Then I might mention the preparation of soil for farming and grazing pursuits. I shall not go into all the details but I commend to the House, to my constituents and to people who may be listening, a book which I have here called “ Income Tax for Farmers and Graziers “. lt is issued by the Taxation Branch and it lists the various ways in which assistance is given to our important primary industries. This assistance has contributed greatly to the country’s productivity and to the amelioration of the effects of the drought. It has helped, for instance, to combat soil erosion. Soil erosion is one of the greatest curses we have had to contend with over the years, but the taxation concessions extended to farmers who undertake to combat soil erosion have been of tremendous assistance.
Valuable assistance has also been given in the field of water conservation. It is of immense importance to build up water supplies in time of plenty so that in periods of drought a reserve is available. There have also been concessions for depreciation of plant, enabling farmers to purchase bigger and better plant units. With modern machinery a farmer can now farm 100 acres instead of 10 acres. If he gets a shower of rain tonight he can run over his land with cultivating implements in the morning and probably get all the moisture into the soil in the one day. When I started farming we had our horses and the old harrows and we walked or rode behind them. It would take us days and days after a shower of rain to concentrate the moisture in the soil. Farmers today, because of the concessions extend-ed to them, are able to obtain plant which will do the job in much less time and save a good deal of the evaporation that was previously experienced. The investment allowance is another concession that will be of very great assistance.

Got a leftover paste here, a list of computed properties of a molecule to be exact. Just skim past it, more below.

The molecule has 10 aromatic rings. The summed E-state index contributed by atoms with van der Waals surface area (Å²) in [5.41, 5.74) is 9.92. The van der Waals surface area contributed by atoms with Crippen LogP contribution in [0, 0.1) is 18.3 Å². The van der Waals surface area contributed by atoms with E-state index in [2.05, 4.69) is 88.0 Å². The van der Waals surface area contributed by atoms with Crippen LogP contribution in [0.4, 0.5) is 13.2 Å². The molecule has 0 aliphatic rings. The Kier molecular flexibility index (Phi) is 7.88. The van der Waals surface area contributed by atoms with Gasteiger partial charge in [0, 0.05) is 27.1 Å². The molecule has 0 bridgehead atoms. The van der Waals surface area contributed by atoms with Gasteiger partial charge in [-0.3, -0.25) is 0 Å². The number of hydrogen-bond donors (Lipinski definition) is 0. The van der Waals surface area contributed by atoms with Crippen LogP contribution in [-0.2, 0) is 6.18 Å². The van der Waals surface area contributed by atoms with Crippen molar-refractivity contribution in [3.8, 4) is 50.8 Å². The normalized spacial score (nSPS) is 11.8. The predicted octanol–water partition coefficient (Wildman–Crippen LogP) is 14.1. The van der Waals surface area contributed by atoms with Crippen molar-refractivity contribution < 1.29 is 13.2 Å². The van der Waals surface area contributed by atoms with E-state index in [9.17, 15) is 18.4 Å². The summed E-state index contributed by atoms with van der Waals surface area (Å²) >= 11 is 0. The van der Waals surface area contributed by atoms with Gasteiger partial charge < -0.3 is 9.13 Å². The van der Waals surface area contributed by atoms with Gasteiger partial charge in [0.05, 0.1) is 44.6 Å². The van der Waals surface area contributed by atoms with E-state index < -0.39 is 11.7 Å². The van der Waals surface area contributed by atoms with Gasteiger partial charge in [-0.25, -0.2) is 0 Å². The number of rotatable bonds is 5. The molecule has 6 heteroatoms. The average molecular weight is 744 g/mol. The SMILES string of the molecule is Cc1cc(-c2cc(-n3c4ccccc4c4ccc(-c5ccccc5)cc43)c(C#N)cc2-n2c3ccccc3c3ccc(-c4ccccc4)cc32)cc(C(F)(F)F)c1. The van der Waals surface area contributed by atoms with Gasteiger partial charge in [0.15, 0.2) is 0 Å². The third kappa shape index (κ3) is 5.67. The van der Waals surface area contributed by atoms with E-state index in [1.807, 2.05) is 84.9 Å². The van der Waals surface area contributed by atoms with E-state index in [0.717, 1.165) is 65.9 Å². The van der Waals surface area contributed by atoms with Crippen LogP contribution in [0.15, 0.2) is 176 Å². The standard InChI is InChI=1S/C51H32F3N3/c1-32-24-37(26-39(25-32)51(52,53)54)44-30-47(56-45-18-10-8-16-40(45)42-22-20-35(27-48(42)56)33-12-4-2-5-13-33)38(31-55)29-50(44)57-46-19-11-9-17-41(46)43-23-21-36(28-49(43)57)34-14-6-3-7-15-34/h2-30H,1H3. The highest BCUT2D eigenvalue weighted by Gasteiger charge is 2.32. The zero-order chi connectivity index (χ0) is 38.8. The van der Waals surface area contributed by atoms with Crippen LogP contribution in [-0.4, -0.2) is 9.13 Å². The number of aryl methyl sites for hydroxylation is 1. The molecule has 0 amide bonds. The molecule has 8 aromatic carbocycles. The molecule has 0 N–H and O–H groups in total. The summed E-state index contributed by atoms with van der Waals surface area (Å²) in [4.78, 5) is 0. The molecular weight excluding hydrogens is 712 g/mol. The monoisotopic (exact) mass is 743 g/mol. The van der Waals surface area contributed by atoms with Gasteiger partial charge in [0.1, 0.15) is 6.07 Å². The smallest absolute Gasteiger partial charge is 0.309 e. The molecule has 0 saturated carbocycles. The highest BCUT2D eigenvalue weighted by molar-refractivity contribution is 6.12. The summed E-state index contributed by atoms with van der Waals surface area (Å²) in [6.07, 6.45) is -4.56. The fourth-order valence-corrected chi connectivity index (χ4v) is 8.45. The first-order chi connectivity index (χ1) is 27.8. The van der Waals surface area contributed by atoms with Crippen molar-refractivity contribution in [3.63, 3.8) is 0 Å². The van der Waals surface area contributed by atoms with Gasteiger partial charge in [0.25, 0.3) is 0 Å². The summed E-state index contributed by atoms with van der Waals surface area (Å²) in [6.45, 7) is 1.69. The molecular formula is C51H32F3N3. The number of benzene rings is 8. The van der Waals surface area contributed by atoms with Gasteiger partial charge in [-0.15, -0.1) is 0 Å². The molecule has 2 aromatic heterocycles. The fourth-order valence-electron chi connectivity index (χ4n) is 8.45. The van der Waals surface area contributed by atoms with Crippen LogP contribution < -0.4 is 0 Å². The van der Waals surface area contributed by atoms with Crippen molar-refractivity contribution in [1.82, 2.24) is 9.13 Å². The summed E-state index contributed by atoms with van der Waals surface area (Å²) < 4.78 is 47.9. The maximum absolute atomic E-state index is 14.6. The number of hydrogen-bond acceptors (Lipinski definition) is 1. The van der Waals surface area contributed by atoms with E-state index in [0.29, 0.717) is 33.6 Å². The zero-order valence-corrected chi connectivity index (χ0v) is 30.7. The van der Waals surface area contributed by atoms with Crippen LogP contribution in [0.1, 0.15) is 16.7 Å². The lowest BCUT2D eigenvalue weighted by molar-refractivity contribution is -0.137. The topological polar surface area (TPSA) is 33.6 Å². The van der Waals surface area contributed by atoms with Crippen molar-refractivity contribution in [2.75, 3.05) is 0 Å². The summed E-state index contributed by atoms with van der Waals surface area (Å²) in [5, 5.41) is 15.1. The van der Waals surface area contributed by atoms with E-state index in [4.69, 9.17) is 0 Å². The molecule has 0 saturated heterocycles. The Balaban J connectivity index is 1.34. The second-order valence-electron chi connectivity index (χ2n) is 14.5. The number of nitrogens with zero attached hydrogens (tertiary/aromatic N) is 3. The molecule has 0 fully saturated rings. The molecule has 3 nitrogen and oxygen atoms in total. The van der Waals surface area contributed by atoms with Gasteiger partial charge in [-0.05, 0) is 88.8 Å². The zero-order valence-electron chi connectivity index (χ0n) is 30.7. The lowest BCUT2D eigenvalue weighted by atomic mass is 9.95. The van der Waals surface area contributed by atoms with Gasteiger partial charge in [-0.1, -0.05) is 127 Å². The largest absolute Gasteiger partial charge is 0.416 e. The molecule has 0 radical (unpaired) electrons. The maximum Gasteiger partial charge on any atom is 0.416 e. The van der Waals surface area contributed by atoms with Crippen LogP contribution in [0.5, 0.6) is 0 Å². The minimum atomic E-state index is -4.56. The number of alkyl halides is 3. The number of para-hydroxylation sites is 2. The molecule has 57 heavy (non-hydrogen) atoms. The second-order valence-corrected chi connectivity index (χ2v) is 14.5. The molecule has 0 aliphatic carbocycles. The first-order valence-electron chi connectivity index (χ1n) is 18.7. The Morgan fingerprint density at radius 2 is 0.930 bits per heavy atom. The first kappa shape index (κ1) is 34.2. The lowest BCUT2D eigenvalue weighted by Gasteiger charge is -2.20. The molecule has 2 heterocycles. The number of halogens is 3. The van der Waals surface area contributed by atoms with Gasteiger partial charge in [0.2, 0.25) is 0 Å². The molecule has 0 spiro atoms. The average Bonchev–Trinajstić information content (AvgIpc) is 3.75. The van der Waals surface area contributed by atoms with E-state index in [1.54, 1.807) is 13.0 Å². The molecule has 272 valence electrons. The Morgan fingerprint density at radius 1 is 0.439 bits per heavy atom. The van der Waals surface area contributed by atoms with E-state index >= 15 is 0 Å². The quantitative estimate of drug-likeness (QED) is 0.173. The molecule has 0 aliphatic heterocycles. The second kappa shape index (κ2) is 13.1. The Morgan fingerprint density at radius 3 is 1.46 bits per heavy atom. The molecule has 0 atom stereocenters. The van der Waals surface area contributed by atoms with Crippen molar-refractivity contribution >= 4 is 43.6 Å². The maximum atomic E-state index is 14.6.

Not only have all these measures been carried on in the present Budget: others have been added. For instance, to the subsidy on superphosphate is now added a subsidy on nitrogenous fertilisers. Various subsidies and other forms of assistance are enjoyed by many primary industries, including those producing butter, cheese, and cotton. There is also the petroleum products price subsidy, the result of which is that in no part of Australia is the cost of petrol more than fourpence a gallon higher than it is in the capital cities. The total cost of the subsidies which have been continued and which have been added to in the present Budget will be about $142 million in the coming year.
People may say: “ That will all go to the farmers”. This is not so. The financial assistance that is given will be received by the country people and then the money will start to circulate. It will come from the farms to the towns and then into the cities. If you look around the cities today you will find that businesses are suffering the secondary effects of the drought. If you go down the coast you will find people saying that the tourist traffic has dropped off. They will tell you that few people came to the coast from the west last year and that those who did come spent very little money. The provision of this assistance for primary industry will have a cumulative effect. When you start money circulating in the farming areas it travels throughout the whole of the community.